DIY IoT: Get An Email When Your Battery Is Charged



In this video I show how I modded my LiPo charger to send me emails when my batteries are charged (or anytime its alarm sounds) using a cheap Raspberry Pi Zero.

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It’s easier than ever to make nearly anything “smart” and are there are probably countless uses for a device like this, perhaps especially for the hearing impaired.

I was inspired to build the ‘MintyMailer’ when I moved my charging station to the garage and wanted some kind of notification when it completed a cycle. That got me thinking ‘Internet of Things’ (aka IoT) and wondering what would be the simplest and cheapest way to get an email when the charger’s buzzer went off.

An in-depth look at the build including links to parts, sourcecode, safety concerns and getting started with the Raspberry Pi are available on my CradyLab™ website:
http://cradylab.com/my-lipo-charger-sends-me-emails/

I hope this inspires others to build something similar. If you do, please share a link to your project because I’d really like to see it.

If you have any questions or comments please share them here and If you enjoyed this video please click Like because it really does help.

Many thanks to those who support this channel!

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Copyright©2017 Crady von Pawlak – All Rights Reserved

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Python source is here: http://cradylab.com/_downloads/cradylab_mintymailer.zip

A big “thank you!” to all-around good guy Bruce Simpson for letting me use a clip from his XJet YouTube channel. If you’re not familiar with Bruce then do yourself a huge favor and visit his brilliant YouTube Channels, XJet and RCModelReviews:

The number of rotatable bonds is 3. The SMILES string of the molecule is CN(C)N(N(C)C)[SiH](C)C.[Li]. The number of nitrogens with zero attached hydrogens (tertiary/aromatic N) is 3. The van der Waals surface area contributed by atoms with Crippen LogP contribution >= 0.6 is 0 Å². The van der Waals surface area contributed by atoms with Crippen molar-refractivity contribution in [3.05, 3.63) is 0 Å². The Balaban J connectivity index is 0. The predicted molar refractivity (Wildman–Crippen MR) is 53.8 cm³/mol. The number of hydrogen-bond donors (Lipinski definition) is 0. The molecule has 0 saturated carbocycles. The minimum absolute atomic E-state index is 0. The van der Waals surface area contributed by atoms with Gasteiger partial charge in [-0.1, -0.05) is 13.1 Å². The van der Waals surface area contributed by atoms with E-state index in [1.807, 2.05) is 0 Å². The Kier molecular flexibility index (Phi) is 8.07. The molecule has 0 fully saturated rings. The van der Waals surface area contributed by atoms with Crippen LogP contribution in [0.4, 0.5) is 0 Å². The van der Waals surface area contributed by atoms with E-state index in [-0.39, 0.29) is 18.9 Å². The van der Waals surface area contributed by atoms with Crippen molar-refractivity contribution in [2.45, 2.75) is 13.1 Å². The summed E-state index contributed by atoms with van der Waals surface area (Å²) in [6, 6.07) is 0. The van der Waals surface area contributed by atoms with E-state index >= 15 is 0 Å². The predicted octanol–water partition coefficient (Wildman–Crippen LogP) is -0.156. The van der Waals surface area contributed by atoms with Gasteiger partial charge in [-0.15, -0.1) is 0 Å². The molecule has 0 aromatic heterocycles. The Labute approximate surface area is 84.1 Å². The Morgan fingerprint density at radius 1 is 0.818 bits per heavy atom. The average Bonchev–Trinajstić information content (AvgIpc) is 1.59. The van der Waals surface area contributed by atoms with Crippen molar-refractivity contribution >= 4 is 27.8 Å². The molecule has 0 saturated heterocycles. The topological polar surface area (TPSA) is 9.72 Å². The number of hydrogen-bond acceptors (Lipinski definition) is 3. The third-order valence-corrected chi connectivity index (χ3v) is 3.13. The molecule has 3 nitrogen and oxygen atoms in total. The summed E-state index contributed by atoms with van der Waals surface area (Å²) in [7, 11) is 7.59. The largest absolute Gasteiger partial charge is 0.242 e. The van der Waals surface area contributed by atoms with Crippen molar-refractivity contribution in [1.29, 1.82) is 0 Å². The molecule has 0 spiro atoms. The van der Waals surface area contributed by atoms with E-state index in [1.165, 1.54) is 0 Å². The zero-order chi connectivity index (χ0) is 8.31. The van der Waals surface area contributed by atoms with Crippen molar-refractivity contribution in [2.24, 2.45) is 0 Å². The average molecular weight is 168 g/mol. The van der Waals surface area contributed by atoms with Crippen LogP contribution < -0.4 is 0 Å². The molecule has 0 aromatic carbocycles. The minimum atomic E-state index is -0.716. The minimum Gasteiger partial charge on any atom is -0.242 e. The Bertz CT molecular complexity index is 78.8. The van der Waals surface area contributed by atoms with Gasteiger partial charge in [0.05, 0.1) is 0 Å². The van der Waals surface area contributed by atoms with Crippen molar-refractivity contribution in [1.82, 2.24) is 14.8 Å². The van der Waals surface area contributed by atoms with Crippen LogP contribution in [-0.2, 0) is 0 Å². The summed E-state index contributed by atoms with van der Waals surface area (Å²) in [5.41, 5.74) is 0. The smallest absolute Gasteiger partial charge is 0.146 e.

https://www.youtube.com/user/xjet
https://www.youtube.com/user/RCModelReviews

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JPB – High: https://www.youtube.com/watch?v=Tv6WImqSuxA
Alan Walker – Fade: https://www.youtube.com/watch?v=bM7SZ5SBzyY

*** About LiPo Safety ***

If handled improperly or if they are damaged in some way LiPo batteries can be a fire hazard. This is especially true during a charge/discharge cycle and as such batteries should never be left unattended while connected to a charger. My personal charging station is located on a steel rack away from combustibles and a smart smoke alarm [that is audible throughout the house] is positioned overhead and a fire extinguisher is nearby. As a final precaution my batteries are always stored and charged in ammo boxes or fireproof bags designed specifically for LiPo batteries.